2001 FORD FOCUS LX
Used Car - 2001 Ford Focus LX in Dayton, Oh
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2001 Ford Focus ReviewThis car review is specific to this model, not the actual vehicle for sale.
Who says frugal and fun can't go together?.
Introduced last year, the Ford Focus is one of the most enjoyable compacts in its price range. It's fun, it's practical, and it's safer than most, according to the National Highway Traffic Safety Administration. Wild New Edge styling helps it stand out from the crowd.
An available twin-cam engine give the ZX3 hatchback, ZTS sedan and SE wagon enthusiastic response. Yet all models deliver good fuel economy.
Ford Focus comes in three body styles: three-door hatchback, four-door sedan and five-door wagon.
Two 2.0-liter four-cylinder engines are available (a 110-horsepower single overhead-cam and a 130-horsepower double overhead-cam Zetec). There's also a choice of 5-speed manual or 4-speed automatic transmission.
The sedan comprises the bulk of Focus sales and is available in three trim levels, an entry level LX ($12,385), an upgrade SE ($14,040), and the fully-equipped ZTS ($15,260). ZTS comes with the more powerful twin-cam Zetec engine.
The hatchback is available as one model, the ZX3 ($12,125). This is a sport compact, and comes with all the requisite hardware: a more powerful 130-horsepower twin-cam engine, 15-inch aluminum alloy wheels, and fog lights. Its wild styling makes the hatchback look sportier and even more distinctive than the sedan. Power windows, mirrors and locks, and keyless entry are now available ($740), along with optional cruise control.
The wagon is available only in the SE trim level ($16,235) and offers the largest cargo capacity in its class. For 2001, it comes standard with the 130-horsepower dohc Zetec engine. Also new, is the availability of the 5-speed manual transmission in addition to the automatic.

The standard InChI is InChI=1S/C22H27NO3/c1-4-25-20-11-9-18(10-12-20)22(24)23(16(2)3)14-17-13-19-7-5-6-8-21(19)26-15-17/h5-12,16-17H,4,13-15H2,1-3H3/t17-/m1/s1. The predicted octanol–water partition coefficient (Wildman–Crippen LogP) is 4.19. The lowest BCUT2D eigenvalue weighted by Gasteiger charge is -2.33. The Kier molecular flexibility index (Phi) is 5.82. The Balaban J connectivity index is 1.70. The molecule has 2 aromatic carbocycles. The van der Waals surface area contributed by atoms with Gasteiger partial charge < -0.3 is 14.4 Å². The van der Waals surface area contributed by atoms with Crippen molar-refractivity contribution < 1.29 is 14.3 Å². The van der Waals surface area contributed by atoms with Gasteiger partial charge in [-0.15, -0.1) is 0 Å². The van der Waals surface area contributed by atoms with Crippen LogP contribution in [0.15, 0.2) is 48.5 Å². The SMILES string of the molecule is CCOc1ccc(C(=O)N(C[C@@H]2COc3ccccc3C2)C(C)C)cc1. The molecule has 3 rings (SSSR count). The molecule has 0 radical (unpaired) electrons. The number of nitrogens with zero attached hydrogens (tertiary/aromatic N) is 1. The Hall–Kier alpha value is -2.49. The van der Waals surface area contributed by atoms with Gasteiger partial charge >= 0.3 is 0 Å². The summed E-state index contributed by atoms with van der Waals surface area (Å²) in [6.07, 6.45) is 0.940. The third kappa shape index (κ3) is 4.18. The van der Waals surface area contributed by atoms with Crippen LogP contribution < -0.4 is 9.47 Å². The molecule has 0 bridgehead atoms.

For 2001, Ford has added its AdvanceTrac ($1225) vehicle dynamics system to the option list. Described below, AdvanceTrac includes rear disc brakes and traction control, but requires ordering the optional anti-lock brakes ($400).
Other optional safety equipment includes side-impact air bags ($350). Cruise control, which was not available last year, has been added to the options list.
When Ford engineers designed the Focus, they didn't simply make a smaller sedan. Ford studied the needs of passengers and designed the Focus from the inside out. Instead of figuring how to fit passengers within the conventional three-box sedan profile scaled down to compact proportions, Ford raised the roof for today's taller average heights the elevated the seating height for more effective legroom.
To accentuate this change in concept, Ford employed its New Edge styling (introduced on the Mercury Cougar). Ford's New Edge styling, with tidy creases that define intersecting arcs, looks simpler than it really is. Large pie-section headlamps give the front end a distinctive appearance. On the ZX3, they are joined by fog lamps in the grille opening below the bumper. There's a similar, but smaller opening above the bumper that houses the turn signals. Both are outlined by arcs. The front and rear fenders are highlighted with geometric curves creased into the sheetmetal. The roofline is highly arched, particularly noticeable when parked next to another car. The roofline is truncated just aft of the rear axle line. Wedge-shaped tail lamps set in the C-pillars enliven an otherwise plain rear end. Ford claims the tail lamps are more noticeable in that location and reduce repair costs in minor accidents. However, the sedan and wagon have conventionally placed tail lamps, so we'll accept the unique shape and location as distinctive and effective styling.
Lower bodyside PVC coating provides protection from stone dings on all models, and the underbody gets PVC coating as well. Clearcoat paint is standard across the board. The ZX3 and LX have black rather than body-color bodyside protective molding, but this is offset on the ZX3 by black rocker panels. The door handles on all models are black as well. The door handles on black cars blends in, but black also masks the distinctive lines of the Focus that are accentuated by the brighter colors.
If you like the Focus outside, you'll love it inside. The New Edge styling extends to the interior. The dash is a collection of arcs, the instrument panel covered by an asymmetrically curved and sharply creased bezel. A 7000-rpm tachometer flanks a 140-mph speedometer in the ZX3. Both instruments are round and easily readable, clearly marked with white numerals on black, though the tach has no redline. The fuel gauge has a small arrow pointing to the right, denoting on which side the filler is located, appreciated by those of us who drive a number of cars, have bad memories or both.